Whitlock: Unlike his peers and successors, Jim Brown refused to sell out

News & Politics

Jim Brown never sold out. That’s his legacy. He couldn’t be bought or compromised. He epitomized the kind of masculinity America now rejects as toxic.

Brown, 87, died on Friday. People will struggle to accurately define him. He’s far more than the greatest running back ever to play professional football. He was not a civil rights activist. Attempts to paint him as a serial domestic abuser with unproven allegations come across as a smear to taint his reputation and impact.

No sellout.

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Those two words make Jim Brown unique and the most important athlete of the last 65 years. Brown evolved without changing. He stood on a set of principles and values regardless of consequence. His peers did not.

Muhammad Ali changed. He disavowed the Nation of Islam, never apologized for racially denigrating Joe Frazier, and became the darling of white liberal America.

Bill Russell chose the same path as Ali, the adulation of liberal America over truth. Russell dumped his first wife and college sweetheart, Rose Swisher, for Miss USA 1968, Dorothy Anstett. He then married two more times before his death.

Kareem Abdul-Jabbar is arguably one of the worst sellouts in sports history. He skipped the 1968 Olympics to protest U.S. governmental policies. He is now an unofficial spokesman for the experimental medical vaccines supplied by our government and virtually anything else the Democratic Party tells him to endorse.

For 87 years, Jim Brown could not be controlled. He thought for himself and did what he believed. When Russell was releasing pictures of himself on a knee in support of Colin Kaepernick, Brown was telling Kaepernick to choose between activism and football.

“I’m going to give you the real deal: I’m an American,” Brown said. “I don’t desecrate my flag and my national anthem. I’m not gonna do anything against the flag and national anthem.

“If you have a cause, I think you should organize it, present it in a manner where it’s not only you standing or sitting on one knee, but a lot of people can get behind it and do something about it.”

Brown quit football at age 29 to pursue acting opportunities in Hollywood. In 1988, he launched the Amer-I-Can program, a life-skills teaching organization that mentored gang members. Brown never believed in pointless gestures and symbolism. He believed in organization and programs. Amer-I-Can developed a curriculum specific to developing men into productive citizens.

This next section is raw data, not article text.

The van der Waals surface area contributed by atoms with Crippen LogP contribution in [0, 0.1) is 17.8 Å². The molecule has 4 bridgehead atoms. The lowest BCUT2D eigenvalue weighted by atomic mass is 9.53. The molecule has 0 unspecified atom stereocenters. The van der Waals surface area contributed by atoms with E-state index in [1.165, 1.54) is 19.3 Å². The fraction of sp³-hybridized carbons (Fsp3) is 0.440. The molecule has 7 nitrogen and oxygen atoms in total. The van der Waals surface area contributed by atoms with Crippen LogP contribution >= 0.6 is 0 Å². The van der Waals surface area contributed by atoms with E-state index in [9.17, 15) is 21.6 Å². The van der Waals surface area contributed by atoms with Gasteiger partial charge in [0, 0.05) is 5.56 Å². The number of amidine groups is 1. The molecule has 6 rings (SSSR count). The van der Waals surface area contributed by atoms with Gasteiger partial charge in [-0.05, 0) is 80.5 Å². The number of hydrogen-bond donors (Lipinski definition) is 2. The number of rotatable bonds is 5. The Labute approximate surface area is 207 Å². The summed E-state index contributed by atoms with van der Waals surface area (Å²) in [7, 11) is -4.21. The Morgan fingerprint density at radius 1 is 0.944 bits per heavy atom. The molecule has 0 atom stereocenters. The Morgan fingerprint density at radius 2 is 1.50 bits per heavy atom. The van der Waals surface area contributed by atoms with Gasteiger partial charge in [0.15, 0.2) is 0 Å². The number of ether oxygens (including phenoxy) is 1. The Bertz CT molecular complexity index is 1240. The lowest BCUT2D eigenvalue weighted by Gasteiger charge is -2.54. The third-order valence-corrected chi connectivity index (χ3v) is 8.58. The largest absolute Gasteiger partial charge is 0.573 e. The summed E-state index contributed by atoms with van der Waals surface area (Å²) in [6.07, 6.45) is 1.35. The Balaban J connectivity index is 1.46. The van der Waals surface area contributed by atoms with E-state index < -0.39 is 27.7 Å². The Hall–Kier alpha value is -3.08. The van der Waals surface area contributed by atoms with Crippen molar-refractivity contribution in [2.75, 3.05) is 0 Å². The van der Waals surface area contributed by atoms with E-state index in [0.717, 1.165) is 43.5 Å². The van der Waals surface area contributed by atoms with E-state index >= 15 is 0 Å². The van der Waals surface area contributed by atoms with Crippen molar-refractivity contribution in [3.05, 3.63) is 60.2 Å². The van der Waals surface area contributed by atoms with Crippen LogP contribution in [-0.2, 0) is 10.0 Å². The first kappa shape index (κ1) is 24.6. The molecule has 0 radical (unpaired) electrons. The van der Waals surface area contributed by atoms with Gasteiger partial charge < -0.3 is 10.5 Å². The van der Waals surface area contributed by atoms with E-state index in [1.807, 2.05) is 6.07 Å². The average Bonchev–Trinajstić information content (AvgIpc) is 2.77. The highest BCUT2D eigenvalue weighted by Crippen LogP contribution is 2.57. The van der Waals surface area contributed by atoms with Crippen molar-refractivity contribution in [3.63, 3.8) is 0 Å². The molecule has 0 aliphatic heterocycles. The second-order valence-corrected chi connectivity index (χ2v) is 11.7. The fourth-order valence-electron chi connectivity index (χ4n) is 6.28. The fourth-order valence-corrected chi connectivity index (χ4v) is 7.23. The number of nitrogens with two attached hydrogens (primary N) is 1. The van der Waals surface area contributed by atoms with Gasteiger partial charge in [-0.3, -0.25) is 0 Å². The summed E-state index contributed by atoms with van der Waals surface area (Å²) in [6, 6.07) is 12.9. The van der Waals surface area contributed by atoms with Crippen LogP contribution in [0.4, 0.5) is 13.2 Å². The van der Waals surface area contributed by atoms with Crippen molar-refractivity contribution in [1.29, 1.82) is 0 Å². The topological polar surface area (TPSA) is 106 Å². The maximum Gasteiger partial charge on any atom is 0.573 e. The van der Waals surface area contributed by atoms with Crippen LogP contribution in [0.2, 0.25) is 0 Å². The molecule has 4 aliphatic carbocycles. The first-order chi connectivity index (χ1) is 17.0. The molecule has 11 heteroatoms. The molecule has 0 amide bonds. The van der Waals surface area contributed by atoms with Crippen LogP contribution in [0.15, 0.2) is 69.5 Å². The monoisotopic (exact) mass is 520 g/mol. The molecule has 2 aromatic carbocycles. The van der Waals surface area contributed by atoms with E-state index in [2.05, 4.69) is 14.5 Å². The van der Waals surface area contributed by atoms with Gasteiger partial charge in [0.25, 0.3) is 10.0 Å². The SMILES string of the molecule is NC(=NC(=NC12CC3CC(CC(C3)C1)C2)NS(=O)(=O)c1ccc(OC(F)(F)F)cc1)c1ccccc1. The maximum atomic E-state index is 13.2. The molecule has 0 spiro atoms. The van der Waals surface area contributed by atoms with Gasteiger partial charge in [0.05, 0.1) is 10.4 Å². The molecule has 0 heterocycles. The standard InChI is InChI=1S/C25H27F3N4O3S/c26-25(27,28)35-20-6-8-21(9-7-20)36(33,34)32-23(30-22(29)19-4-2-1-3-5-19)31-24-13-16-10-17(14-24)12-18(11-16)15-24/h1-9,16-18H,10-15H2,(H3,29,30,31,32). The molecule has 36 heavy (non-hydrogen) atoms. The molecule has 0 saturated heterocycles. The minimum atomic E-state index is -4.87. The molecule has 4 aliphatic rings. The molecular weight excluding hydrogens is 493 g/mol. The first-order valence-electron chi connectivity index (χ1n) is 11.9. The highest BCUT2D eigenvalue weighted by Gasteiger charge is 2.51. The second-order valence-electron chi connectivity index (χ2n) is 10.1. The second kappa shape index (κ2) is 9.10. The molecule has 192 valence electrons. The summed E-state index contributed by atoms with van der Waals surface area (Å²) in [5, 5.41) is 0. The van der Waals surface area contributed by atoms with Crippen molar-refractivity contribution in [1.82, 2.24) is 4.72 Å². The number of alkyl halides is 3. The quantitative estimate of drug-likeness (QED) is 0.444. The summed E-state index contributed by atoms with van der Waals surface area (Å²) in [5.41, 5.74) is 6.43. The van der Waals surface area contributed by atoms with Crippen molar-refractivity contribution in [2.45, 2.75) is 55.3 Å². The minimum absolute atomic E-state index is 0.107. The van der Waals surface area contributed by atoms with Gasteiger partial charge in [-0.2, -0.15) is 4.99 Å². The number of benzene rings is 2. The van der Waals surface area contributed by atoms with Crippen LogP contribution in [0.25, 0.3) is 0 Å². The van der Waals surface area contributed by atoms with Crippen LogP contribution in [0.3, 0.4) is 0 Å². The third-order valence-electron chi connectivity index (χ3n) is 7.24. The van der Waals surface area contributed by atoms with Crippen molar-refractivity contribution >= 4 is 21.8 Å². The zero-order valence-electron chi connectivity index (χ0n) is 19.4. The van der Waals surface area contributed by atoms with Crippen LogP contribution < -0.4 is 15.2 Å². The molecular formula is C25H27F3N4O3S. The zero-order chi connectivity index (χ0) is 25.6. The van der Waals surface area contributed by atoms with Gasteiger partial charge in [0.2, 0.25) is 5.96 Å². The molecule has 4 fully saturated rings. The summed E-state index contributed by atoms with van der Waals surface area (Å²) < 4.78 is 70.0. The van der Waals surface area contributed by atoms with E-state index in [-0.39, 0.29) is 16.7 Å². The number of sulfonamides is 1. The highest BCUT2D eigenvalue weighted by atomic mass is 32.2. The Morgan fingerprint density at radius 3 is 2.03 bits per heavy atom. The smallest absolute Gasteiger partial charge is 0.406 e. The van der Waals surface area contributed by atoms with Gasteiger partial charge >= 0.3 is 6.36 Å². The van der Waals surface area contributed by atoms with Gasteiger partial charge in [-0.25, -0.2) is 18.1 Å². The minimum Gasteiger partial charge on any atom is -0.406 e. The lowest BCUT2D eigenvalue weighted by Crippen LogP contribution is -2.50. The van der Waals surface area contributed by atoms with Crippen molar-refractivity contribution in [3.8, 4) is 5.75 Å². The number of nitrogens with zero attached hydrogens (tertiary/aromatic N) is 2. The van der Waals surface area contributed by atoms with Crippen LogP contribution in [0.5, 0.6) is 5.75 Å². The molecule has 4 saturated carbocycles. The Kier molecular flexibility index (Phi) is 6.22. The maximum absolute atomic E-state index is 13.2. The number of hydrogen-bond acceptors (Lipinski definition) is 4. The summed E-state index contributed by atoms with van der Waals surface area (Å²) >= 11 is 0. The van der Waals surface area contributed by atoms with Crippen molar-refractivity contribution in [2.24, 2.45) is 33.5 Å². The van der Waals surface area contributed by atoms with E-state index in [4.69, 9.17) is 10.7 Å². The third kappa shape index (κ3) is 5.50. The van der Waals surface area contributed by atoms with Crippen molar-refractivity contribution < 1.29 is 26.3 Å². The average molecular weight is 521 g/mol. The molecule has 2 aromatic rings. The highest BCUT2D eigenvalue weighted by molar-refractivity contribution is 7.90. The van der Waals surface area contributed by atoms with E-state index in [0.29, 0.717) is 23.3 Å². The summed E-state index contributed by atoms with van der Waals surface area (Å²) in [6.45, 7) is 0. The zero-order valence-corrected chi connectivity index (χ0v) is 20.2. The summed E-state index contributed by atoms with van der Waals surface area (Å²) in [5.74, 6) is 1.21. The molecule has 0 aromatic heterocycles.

Brown was uninterested in creating “awareness.” He was about creating solutions.

I first met Jim in the early 1990s. He spoke at Indiana University. I attended the event as a sports writer for the Bloomington Herald-Times. Brown abrasively blew me off as I followed him down a hallway pestering him with questions.

His gruff demeanor reminded me of my father. I told him he couldn’t offend me or scare me off because I was “Jimmy Whitlock’s son” and he reminded me of my dad. That caught Brown’s attention.

As my profile escalated as a sports writer, Brown began returning my phone calls. I eventually visited him in Los Angeles and learned more about Amer-I-Can and the guys who worked with the football legend – Rockhead Johnson, Julian Mendoza, and Bobby Glanton.

In 2008, I wrote a long profile for Playboy magazine on Brown’s organization. Brown backed his commitment to slowing gang violence in Los Angeles with an organization dedicated to doing just that and opening his home to men the rest of America feared.

Jim’s peers chased checks and adulation. Jim worked. He spent his own money. He took real risks to achieve his cause.

Jim was authentic in a way most athletes are not. Modern pro athletes worship “the bag.” They all have a price. They want to be billionaires. They’ve bought the lie that the black community suffers from a financial crisis, not a spiritual crisis.

I never remember discussing religion with Jim. I do not know his religious beliefs. What I know is that Jim believed in purpose. He lived a purpose-driven life. His purpose required him to stand on a set of principles and values. Amer-I-Can tried to instill those principles and values in other men.

The modern black athlete is a narcissist. He believes that the more wealth he acquires, the better things will be for black people. Brown believed in sharing with others the values and principles that made him successful.

Again, I do not know Brown’s faith. However, I do feel confident arguing that it is more biblical to spread good values among men than to pursue financial wealth.

The pursuit of money eventually triggers selling out.

That’s what makes Jim Brown special, a man among boys. Modern American culture celebrates black sellouts. From Jay Z to LeBron James to Dr. Dre to Al Sharpton to Stephen A. Smith, popular culture loves the high-profile black man willing to abandon every common-sense principle in service to his bank account. From the matriarchy to transgenderism to same-sex marriage to abortion, there’s nothing a black celebrity won’t endorse to protect his finances.

Long live Jim Brown. A real man. A real hero. No sellout.

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